From the 60 million cars on the road running BlackBerry software, to the 80+ security certifications we have earned, to the 20,000+ enterprises that rely on our software, BlackBerry secures, connects, and mobilizes businesses all around the world today. Watch this video to learn more.
As the need for more advanced safety and security software rises in the automotive sector, BlackBerry QNX has officially launched QNX Hypervisor 2.0, BlackBerry’s most advanced and secure 64-bit embedded operating system which allows developers to partition and isolate safety-critical environments from non-safety critical environments. …
There is no safety without security, said John Wall, senior vice president and head of BlackBerry QNX. If hackers can access a car through a non-critical ECU system, they can tamper or take over safety-critical areas, such as the steering system, brakes or engine. BlackBerry’s QNX Hypervisor 2.0 safeguards against these types of attacks and is a key component of our multi-level approach to securing connected and autonomous vehicles.
In addition to the launch of QNX Hypervisor 2.0, BlackBerry also announced Qualcomm Technologies has adopted QNX Hypervisor 2.0 as part of certain digital cockpit solutions. Support for QNX Hypervisor 2.0 on the Snapdragon 820Am automotive platform is available today.
The QNX Hypervisor 2.0 will assist automakers in taking greater advantage of the power of our Snapdragon automotive platform,” said Nakul Duggal, vice president, product management, automotive, Qualcomm Technologies, Inc. The ability to run concurrent operating systems on top of the QNX Hypervisor on the Snapdragon 820Am automotive platform will help automakers to reduce hardware complexity and cost in their vehicles, while still delivering the responsive and rich user experiences that consumers demand today.
Download the QNX Hypervisor Product Brief for more information.
… About four years after his appointment as CEO, Chen’s disciplined strategy of playing to the company’s strong sides has paid off remarkably and BlackBerry has opportunities to increase its profits. Essentially, the company’s turnaround has been completed.
Equity analyst Paul Treiber has removed it from his risk watch, explaining that BB is no longer dependent on outside cash flow (such as Service Access Fees) and is no longer losing money on hardware production. Rather, it’s growing its software business and directing its efforts towards the ‘Enterprise of Things’ market.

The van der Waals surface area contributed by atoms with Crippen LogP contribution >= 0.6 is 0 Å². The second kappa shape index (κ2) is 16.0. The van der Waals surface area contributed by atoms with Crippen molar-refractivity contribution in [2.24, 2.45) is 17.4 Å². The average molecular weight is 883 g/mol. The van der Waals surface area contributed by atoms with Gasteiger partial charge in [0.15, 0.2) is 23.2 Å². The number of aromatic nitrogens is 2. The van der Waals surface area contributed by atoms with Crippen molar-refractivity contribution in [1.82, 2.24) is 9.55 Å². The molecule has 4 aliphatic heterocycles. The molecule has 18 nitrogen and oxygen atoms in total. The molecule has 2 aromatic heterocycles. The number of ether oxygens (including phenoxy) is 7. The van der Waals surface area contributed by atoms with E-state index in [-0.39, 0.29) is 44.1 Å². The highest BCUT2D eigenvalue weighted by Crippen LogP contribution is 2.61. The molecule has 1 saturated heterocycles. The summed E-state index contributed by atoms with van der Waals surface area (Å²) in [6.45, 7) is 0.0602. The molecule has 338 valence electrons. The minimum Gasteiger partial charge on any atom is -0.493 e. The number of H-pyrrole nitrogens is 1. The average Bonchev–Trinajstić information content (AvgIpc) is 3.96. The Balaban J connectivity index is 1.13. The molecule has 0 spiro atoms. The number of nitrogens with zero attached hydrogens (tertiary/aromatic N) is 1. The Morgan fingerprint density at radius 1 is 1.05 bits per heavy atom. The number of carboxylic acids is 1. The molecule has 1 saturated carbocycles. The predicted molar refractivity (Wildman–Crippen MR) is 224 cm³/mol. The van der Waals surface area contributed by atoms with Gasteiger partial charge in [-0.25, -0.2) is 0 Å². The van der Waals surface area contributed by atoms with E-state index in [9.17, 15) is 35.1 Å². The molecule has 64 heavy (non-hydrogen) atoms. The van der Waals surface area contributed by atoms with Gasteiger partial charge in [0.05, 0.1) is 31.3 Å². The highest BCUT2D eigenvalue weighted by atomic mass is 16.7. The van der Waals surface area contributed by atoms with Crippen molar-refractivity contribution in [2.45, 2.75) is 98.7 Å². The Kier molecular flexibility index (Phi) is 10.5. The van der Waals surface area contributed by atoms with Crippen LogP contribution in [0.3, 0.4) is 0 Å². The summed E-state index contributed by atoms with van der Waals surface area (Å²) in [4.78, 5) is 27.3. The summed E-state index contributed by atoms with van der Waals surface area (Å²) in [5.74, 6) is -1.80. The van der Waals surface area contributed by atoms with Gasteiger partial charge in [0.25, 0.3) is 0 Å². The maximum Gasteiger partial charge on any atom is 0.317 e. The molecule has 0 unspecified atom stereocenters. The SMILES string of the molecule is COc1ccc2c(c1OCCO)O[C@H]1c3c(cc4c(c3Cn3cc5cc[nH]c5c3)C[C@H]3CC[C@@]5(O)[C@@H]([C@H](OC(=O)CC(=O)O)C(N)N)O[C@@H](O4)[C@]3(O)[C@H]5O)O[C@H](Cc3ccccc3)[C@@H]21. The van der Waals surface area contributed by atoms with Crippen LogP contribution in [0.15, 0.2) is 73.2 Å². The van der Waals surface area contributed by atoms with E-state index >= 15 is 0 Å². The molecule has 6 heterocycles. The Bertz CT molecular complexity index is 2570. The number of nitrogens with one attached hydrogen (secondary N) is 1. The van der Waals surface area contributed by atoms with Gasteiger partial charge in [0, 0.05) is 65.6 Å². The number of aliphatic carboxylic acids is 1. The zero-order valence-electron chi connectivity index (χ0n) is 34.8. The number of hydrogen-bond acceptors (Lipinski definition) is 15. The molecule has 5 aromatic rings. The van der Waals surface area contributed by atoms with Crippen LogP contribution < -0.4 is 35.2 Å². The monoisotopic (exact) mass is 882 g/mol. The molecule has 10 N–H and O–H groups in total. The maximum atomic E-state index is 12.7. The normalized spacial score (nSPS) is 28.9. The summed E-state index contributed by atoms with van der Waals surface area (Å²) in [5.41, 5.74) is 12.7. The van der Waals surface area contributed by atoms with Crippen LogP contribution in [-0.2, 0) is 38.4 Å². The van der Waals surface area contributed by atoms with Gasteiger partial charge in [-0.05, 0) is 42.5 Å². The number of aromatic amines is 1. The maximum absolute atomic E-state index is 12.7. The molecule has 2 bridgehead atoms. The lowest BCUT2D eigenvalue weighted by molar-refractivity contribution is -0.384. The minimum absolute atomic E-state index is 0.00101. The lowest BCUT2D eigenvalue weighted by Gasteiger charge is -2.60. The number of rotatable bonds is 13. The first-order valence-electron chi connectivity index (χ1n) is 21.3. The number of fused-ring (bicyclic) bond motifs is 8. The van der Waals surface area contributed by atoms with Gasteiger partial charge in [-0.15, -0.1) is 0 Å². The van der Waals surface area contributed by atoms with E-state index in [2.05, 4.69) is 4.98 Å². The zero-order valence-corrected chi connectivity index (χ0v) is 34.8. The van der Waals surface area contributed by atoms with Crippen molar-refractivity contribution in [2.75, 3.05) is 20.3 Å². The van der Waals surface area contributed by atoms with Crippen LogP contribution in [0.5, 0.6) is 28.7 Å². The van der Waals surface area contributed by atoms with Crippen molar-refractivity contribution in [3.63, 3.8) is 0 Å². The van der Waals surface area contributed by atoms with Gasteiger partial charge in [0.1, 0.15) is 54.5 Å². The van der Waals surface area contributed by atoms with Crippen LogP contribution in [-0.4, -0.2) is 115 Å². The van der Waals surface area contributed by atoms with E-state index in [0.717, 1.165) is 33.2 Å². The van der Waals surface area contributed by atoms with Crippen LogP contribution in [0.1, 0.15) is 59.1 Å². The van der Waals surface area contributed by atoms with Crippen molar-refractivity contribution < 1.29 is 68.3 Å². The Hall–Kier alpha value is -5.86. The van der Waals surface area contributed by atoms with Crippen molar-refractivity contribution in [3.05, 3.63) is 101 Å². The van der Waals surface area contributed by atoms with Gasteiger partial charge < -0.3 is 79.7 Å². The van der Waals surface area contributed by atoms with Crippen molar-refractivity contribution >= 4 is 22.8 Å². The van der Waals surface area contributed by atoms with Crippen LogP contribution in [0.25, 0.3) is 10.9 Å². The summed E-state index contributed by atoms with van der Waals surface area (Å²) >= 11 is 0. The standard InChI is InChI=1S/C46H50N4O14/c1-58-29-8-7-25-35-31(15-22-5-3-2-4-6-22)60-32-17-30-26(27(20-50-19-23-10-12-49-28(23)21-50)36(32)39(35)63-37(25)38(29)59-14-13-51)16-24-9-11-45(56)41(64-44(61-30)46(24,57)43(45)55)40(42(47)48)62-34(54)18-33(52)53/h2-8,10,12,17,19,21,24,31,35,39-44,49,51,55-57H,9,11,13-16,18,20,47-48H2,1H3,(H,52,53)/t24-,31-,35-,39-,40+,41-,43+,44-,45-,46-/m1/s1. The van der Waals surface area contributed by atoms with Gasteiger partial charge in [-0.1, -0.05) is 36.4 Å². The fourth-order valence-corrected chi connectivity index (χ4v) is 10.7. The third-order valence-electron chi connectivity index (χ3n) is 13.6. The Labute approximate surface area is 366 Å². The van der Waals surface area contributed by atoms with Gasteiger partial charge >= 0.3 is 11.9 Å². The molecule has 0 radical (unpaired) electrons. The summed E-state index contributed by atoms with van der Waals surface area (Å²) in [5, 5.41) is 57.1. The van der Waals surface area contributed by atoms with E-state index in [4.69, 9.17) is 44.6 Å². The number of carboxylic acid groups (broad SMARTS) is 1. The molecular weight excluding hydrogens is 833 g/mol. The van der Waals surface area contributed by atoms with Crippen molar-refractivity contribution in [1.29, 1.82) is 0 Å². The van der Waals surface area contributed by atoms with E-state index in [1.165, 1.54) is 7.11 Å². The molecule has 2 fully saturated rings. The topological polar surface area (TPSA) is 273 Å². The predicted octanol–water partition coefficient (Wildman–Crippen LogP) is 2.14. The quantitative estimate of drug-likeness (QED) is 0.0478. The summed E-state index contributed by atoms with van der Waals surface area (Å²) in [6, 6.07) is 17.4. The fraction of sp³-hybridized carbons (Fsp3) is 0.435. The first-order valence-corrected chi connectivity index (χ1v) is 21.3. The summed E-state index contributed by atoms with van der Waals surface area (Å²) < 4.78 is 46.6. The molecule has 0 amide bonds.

This includes new handsets developed under license by contractors like TCL and Infracom, along with products like tablets and wearables – all based on Android, rather than BB 10, which the company abandoned long ago.
Chen believes there’s a place for BlackBerry’s Secure software into all kinds of devices, including BB-branded and co-branded ones. Security is the name of the game with BlackBerry, and the company can further strengthen its foothold there as it improves its financials and benefits from newfound investor interest. …
The new BlackBerry KEYone secure Android smartphone surprised many tech enthusiasts around the world. Not just the physical keyboard is exiting, but also the built-in camera.
The camera sensor is known from the Google Pixel smartphone and comes from Sony. It’s the high-end 12-megapixel Sony IMX378 sensor.
In a video review Danny Winget compared the BlackBerry KEYone camera against the Sony Galaxy S8 camera. Is the KEYone camera able to compete with the S8 camera? Let’s have a look …
QNX Hypervisor is a Type 1 realtime priority-based microkernel hypervisor built for managing virtual machines. The QNX Hypervisor makes it easier to obtain and maintain safety certifications by separating safety-critical components from non-safety critical components in separate guest operating systems. The QNX Hypervisor boasts the ability to meet the precision requirement of an embedded zero-downtime production system. …
Elad Lahav has managed to build a QNX 7 Desktop. In his blog post he describes the challenges to bring that system to work on an ASRock IMB-151 mini ITX board.
BlackBerry QNX officially released version 7 of its Software Development Platform (SDP) last month. This release is the first to support 64-bit architectures, including x86-64 and aarch64. It also brings with it new features and over two years stability fixes.
As is the case for any release of an operating system that is not backwards-compatible with an earlier version, we were faced with the problem of a lack of content for SDP 7. Yes, the code has been thoroughly tested in the lab on a variety of boards and yes, Alpha and Beta versions of the release have been used by our partners to bring up new versions of their systems. Nevertheless, it was felt that a crucial part was missing in the test cycle, that of eating one’s own dog food.
BlackBerry QNX is an embedded operating system targeting applications in the automotive, general embedded, and medical markets. However, it is not your garden-variety embedded OS: QNX is a full-blown, UNIX-like, POSIX-compliant operating system with all of the features you would expect of a desktop or sever-class OS. Compatibility with other systems means that, at least in theory, porting various open source projects to SDP 7 should be a relatively easy task. And so, while there is no official support in this release for a desktop environment, there is nothing precluding someone from building such a system. With that in mind, I set myself the task of building a BlackBerry QNX 7 desktop. …
BlackBerry will join the 20th annual Milken Institute Global Conference, which takes place from April 30th till May 3rd, 2017. The conference will be hosted in the Los Angeles Beverly Hilton Hotel, and in the Valet Area BlackBerry will be demoing a BlackBerry software powered Jaguar XJ.